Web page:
The three committees working on these issues collected data by conducting mini-surveys, identifying households with no access to septic tanks or sewage lines, and holding meetings in squatter settlements.

Issue Assessment
Assessment focused on the two issues of Lake Victoria pollution and squatter settlements, using the method of "networked assessment," for which Mwanza was chosen as a test case.

The training and planning phase of networked assessment was significant and involved seventy-eight people. Teams were formed to collect, compile and analyze data from targeted communities and institutions, which ultimately resulted in a summary report. Follow-up data was collected in four key areas and community-based knowledge was incorporated into the issue assessment process. Social, environmental and economic aspects of the assessed issues were included.

Given the worsening pollution created by the industrial, municipal and private sectors and the growth of squatter houses, there was a need to examine long-term projections and trends. The strongest link identified was between the issues of domestic pollution of Lake Victoria and squatter settlements with inadequate or non-existing sewage systems.

Finally, the existing legal framework was examined, and recommendations were made including one to give local communities the powers to summon and discipline lake polluters. The issue assessment and analysis process lasted from July to October 1996.

Action Planning
To create the LA 21 action plan for Mwanza, recommendations from the issue assessment and analysis phase were taken into an action-planning workshop that used MCP guiding principles for sustainable development to set goals and priorities. Forty-one participants were drawn from various sectors. Before implementing action strategies there was a need to achieve public consensus. A final action plan was refined through public debate and review by the workshop participants.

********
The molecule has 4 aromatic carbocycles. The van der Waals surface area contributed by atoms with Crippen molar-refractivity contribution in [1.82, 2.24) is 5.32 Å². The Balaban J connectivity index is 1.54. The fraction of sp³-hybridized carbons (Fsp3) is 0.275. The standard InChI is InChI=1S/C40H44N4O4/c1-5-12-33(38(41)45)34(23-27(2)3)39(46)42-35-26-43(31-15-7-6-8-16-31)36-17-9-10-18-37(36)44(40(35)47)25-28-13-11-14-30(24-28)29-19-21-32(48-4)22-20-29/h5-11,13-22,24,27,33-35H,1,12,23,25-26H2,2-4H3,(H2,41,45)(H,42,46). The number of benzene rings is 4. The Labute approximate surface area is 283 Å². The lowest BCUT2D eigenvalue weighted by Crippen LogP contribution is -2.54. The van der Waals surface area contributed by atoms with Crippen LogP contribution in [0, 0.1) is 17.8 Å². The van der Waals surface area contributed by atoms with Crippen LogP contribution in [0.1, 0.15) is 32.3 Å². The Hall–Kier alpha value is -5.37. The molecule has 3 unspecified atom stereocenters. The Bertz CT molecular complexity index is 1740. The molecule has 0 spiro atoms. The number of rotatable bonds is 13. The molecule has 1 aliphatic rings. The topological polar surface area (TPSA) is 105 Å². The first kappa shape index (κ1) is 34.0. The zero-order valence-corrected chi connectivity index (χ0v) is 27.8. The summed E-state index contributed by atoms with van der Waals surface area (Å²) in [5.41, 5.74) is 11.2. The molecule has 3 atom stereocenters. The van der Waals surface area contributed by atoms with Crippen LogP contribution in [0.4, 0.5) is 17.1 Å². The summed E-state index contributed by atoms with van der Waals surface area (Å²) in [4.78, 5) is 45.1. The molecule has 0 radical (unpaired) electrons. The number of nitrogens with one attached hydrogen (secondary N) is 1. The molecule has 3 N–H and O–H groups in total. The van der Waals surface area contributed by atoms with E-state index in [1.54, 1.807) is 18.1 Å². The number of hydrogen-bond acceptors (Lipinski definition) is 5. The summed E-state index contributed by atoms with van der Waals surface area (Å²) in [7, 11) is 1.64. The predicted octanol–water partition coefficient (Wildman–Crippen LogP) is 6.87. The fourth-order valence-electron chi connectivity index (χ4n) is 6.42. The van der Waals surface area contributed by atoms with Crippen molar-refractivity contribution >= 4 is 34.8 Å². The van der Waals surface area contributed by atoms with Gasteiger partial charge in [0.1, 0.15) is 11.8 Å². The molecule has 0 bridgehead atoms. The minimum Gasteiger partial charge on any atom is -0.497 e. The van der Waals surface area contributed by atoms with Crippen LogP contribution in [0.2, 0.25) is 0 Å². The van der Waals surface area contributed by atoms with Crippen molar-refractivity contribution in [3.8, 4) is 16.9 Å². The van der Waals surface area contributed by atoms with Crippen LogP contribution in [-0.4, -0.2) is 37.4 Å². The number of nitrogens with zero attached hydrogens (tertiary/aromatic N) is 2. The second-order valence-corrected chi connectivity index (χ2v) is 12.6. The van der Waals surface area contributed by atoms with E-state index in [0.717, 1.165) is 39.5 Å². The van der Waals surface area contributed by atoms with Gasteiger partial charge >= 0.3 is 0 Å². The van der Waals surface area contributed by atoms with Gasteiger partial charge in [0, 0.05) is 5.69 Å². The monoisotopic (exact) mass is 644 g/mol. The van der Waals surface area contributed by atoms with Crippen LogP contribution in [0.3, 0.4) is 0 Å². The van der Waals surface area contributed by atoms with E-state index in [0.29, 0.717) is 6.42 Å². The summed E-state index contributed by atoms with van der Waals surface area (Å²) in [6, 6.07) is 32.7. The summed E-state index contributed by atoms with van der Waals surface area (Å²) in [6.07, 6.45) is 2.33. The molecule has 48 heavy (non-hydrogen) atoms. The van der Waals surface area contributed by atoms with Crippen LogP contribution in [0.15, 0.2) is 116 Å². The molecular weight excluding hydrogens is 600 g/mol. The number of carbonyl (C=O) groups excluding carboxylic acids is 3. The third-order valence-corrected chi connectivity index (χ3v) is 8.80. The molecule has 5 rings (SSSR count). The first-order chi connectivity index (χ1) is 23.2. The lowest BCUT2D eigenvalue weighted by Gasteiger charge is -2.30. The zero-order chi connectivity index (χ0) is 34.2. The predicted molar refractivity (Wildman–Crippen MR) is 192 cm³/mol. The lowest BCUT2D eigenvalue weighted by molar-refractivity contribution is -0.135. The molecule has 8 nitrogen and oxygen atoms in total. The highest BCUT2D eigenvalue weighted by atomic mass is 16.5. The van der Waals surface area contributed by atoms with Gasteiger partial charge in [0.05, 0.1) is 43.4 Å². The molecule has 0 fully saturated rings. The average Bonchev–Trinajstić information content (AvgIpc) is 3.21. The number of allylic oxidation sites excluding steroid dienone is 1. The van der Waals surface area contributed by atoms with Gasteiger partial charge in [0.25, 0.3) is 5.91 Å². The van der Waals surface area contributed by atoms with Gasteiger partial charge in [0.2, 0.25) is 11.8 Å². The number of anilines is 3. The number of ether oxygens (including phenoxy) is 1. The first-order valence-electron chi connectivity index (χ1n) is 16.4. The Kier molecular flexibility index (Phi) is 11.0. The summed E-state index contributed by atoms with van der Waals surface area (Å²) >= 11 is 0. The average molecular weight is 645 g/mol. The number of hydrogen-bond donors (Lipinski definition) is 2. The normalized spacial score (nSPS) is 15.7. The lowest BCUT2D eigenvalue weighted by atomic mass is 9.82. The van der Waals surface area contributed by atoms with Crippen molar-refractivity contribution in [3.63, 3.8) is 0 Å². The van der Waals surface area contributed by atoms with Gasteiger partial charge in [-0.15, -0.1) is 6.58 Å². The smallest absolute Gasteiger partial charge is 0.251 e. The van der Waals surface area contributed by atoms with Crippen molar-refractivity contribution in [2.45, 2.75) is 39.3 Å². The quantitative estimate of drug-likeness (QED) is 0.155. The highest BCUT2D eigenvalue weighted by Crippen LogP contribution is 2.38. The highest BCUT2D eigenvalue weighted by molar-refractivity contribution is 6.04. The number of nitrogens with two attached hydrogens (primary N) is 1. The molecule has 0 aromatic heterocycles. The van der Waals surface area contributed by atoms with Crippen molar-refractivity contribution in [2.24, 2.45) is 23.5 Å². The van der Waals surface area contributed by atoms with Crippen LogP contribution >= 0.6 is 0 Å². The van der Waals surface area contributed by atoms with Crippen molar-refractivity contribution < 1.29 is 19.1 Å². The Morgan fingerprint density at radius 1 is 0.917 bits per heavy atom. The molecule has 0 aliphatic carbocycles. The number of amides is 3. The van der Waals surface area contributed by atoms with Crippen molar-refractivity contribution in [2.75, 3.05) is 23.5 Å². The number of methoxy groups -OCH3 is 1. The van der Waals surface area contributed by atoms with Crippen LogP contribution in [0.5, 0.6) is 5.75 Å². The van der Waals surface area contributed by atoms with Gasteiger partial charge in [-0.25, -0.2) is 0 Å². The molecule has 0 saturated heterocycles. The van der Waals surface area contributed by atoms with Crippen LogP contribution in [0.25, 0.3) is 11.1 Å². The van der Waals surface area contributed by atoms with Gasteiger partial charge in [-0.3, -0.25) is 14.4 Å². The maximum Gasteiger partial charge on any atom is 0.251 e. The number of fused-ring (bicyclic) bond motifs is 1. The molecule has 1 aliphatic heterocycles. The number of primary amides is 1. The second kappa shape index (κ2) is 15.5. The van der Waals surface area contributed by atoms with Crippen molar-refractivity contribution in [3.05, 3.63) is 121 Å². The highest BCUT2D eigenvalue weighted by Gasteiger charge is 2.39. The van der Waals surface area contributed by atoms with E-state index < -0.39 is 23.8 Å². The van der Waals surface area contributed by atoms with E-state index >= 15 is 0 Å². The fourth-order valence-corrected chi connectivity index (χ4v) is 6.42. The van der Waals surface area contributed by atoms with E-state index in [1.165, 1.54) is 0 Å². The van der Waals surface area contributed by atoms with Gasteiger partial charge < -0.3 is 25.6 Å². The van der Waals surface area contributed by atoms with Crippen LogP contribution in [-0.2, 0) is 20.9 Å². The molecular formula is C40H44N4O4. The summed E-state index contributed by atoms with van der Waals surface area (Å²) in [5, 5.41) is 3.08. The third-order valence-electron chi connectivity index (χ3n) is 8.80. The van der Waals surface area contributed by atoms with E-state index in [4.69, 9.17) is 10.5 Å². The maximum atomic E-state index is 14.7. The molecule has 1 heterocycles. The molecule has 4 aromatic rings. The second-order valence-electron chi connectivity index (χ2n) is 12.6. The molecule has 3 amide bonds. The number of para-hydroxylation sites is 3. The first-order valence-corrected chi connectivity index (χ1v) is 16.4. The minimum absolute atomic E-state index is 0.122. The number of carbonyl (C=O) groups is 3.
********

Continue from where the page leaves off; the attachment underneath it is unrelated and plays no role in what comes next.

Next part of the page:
Consensus was reached on alternative housing for squatters. Direct sewage connections to Lake Victoria were being dealt with through court action. The key objectives of the action plan were to improve squatter settlements, live in good and clean environments, improve human health, enhance cooperation among NGOs and CBOs, and provide community education about the environment and sustainable development.

Although work has been promised for the near future, the action plan has yet to be incorporated into municipal government activities. The workshop challenged the municipality to create a section in its structure specifically responsible for LA 21.

Outcomes of the MCP
For the first time in Mwanza's history, the community was made aware of, and responsible for, their own environment. Additionally, two very important documents on Lake Victoria pollution and squatter housing problems were produced.

Lessons Learned from the LA 21 Planning Process
  • Local community capacity can be developed through meetings, seminars and training. As time went on the Project Team members in Mwanza not only increased their participation in the LA 21 process, but influenced positive environmental changes in their own communities as well.
  • The greatest barriers to participation are lack of education and institutional support. In Mwanza, the community consultation activities clearly indicated that a process of community education and information sharing was needed before people would become well-enough informed to actively engage in a process like LA 21. As a result of the issue assessment process, there is now a body of people educated about these issues and prepared to continue the process of analysis and planning if given some organization and direction from the outside. The importance of education cannot be understated. Mwanza's activities were successful because they exposed people to the connection between environmental issues and human influence.